What Will It Cost to Remodel My Bathroom?

remodeled bathroom opening onto bedroom
  • 16-80 hours
  • Intermediate
  • 6,000-25,000

When it comes to creating a budget for a ‘typical’ bathroom, you’ll quickly find that every project is unique.

There is no one-size-fits-all budget, or even a reliable per-square-foot average price. However, most designers and space planners see costs for a bathroom remodel starting at around $6,000.

The sky's the limit is as far as the maximum price you’ll pay, but if you don’t adorn the room in gold you can expect it to cost less than $30,000, even for a major reconstruction.

The key to creating an accurate budget for a bathroom remodel is to spend the time asking questions and researching the answers that apply to your specific project.

We cover several of these topics below to give you a template to work from while planning your bathroom remodel project. Consider each point as you put together your overall plan.

Bathroom Size

With any home improvement project, the size of the space matters. While it might not take many more materials for an extra few feet, costs can add up quickly.

You might be looking at an extra $100 or it could cost you thousands. This is important information to consider when selecting materials.

For example, if you have a flooring material option that’s $4 a square foot or one that’s $6 a square foot, it may not make a big difference for a small space.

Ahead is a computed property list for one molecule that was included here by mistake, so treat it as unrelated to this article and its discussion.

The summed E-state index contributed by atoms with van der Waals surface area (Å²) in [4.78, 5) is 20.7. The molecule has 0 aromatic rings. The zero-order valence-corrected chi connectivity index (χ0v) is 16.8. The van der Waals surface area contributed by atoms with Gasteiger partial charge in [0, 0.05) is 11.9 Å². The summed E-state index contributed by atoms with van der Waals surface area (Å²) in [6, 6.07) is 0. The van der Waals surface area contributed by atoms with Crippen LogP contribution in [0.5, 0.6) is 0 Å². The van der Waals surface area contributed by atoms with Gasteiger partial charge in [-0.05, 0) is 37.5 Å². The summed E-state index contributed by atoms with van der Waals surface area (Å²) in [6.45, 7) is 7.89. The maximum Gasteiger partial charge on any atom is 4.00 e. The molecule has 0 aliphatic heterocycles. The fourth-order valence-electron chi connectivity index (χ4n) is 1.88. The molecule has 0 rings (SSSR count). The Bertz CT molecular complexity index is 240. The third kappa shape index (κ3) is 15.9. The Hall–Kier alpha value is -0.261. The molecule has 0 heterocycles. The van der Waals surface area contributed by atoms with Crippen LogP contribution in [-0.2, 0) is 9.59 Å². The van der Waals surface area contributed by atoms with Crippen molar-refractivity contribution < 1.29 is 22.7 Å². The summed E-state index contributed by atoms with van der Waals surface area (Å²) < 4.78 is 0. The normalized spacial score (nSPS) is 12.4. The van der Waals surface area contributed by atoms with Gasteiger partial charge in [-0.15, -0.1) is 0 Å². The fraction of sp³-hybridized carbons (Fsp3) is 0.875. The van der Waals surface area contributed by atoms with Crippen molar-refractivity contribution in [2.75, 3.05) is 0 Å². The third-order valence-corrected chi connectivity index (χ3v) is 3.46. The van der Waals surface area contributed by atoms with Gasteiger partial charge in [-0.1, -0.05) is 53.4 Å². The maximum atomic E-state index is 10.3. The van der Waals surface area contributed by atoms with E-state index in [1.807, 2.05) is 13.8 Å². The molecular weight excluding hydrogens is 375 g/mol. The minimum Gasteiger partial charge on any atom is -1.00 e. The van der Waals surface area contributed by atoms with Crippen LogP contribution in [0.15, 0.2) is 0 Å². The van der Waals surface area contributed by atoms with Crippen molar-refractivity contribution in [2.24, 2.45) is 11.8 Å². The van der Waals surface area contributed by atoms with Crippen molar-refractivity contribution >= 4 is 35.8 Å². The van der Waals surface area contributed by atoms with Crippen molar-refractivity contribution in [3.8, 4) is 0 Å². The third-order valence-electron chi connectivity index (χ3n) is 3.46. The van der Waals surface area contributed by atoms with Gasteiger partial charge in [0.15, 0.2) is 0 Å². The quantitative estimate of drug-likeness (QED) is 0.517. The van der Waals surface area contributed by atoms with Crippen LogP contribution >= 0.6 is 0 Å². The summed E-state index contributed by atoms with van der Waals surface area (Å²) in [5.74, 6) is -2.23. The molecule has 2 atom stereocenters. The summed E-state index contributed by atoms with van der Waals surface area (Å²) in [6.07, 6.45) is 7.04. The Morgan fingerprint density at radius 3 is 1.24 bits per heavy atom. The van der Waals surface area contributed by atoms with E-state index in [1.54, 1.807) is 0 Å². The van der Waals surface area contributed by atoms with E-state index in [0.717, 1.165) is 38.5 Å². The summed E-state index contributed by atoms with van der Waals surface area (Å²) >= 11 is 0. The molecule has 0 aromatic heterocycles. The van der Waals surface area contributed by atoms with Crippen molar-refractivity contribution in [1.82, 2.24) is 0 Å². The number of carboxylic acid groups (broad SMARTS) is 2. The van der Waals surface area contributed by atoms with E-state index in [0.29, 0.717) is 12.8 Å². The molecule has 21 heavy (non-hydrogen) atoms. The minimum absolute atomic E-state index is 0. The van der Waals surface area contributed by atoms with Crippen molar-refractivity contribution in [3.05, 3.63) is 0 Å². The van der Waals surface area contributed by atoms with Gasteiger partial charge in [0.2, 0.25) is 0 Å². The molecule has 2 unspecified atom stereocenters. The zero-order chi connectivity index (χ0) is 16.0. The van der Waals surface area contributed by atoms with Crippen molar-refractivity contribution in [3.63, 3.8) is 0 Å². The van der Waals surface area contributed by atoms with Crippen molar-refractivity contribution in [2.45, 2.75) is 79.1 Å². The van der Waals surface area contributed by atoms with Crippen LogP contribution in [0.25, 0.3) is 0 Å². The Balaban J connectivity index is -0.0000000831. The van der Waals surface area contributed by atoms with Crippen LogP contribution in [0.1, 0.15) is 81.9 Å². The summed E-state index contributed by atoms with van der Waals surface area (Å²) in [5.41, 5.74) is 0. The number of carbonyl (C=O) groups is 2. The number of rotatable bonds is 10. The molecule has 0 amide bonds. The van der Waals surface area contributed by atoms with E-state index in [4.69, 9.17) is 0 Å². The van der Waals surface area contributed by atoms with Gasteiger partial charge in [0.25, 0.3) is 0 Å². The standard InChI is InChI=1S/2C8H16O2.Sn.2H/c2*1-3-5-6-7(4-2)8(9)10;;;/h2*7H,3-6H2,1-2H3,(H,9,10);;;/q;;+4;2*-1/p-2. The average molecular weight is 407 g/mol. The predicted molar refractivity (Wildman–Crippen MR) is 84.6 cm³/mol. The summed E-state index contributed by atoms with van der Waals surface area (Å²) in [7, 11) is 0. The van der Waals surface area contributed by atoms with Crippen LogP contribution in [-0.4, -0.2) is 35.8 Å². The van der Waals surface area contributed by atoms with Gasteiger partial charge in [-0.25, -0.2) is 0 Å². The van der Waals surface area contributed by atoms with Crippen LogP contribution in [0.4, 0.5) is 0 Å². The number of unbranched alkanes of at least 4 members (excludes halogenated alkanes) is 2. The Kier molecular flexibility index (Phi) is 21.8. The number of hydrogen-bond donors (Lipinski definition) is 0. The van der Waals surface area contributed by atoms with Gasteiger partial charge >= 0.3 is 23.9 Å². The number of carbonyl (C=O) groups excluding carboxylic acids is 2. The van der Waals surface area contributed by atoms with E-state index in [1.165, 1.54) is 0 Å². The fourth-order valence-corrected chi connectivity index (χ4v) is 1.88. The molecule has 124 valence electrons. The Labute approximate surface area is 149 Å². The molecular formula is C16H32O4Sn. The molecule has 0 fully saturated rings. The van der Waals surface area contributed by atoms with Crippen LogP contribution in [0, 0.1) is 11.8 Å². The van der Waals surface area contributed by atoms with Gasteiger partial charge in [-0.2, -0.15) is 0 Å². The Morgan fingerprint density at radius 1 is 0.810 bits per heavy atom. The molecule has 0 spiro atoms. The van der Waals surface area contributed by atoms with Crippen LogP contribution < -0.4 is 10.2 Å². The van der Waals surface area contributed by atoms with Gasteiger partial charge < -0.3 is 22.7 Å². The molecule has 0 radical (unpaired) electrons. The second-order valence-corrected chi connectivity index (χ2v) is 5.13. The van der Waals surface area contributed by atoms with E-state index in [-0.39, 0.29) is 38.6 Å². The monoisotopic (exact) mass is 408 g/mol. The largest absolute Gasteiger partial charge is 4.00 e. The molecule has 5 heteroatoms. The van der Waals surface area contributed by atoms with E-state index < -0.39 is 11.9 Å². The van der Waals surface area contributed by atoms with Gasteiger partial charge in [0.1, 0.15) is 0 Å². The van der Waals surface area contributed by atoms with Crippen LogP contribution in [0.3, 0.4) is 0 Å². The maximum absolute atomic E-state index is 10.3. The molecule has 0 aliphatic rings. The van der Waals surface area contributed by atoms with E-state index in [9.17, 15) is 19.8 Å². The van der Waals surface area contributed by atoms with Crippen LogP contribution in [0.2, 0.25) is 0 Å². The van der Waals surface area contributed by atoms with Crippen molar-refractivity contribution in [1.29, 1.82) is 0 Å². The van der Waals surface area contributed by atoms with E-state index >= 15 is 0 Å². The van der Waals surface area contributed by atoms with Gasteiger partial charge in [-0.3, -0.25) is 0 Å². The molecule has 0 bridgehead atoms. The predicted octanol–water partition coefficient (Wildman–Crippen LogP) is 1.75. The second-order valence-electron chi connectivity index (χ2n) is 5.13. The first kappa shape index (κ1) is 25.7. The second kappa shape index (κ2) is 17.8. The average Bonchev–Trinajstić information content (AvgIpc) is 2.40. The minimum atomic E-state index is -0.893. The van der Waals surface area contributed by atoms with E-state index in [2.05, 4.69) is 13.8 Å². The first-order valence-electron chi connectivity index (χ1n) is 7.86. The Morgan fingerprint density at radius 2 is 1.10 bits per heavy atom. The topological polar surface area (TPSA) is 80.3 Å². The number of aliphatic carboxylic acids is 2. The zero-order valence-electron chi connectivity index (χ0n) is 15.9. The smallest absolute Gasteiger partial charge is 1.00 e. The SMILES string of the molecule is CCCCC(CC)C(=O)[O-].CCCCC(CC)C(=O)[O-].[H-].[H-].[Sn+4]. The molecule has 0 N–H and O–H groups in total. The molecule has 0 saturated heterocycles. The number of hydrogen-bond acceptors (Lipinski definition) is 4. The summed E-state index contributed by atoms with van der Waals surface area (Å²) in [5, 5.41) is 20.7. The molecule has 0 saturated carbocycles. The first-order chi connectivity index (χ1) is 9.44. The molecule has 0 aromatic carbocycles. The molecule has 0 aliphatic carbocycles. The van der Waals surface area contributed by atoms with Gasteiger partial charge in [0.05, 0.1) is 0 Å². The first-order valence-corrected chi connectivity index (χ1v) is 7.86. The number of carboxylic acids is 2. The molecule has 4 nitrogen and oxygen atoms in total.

In fact, you may simply use up the rest of the box of laminate flooring or be able to cover the wall with the rest of a gallon of paint without buying more.

When calculated on a per-square-foot basis, however, if a small bathroom is four feet by five feet you’ll have 20 square feet of flooring. At $4, that’s $80. At $6, that’s $120.

Now look at a large bathroom that’s 14 x 20. That’s 280 square feet. Flooring at $4 will run $1120 while the $6 flooring will add up to $1680.

As you can see, the small bathroom might only cost $40 to upgrade materials while a large bathroom not only costs more for any flooring choice, but is exponentially more expensive when you upgrade.

The same compounding math means you’ll pay more for sheetrock, mud and tape, paint, wallpaper, texturing, trim, and other supplies.

The bottom line is, the larger your bathroom is, the more it will cost for a remodel. However, size isn’t the only factor.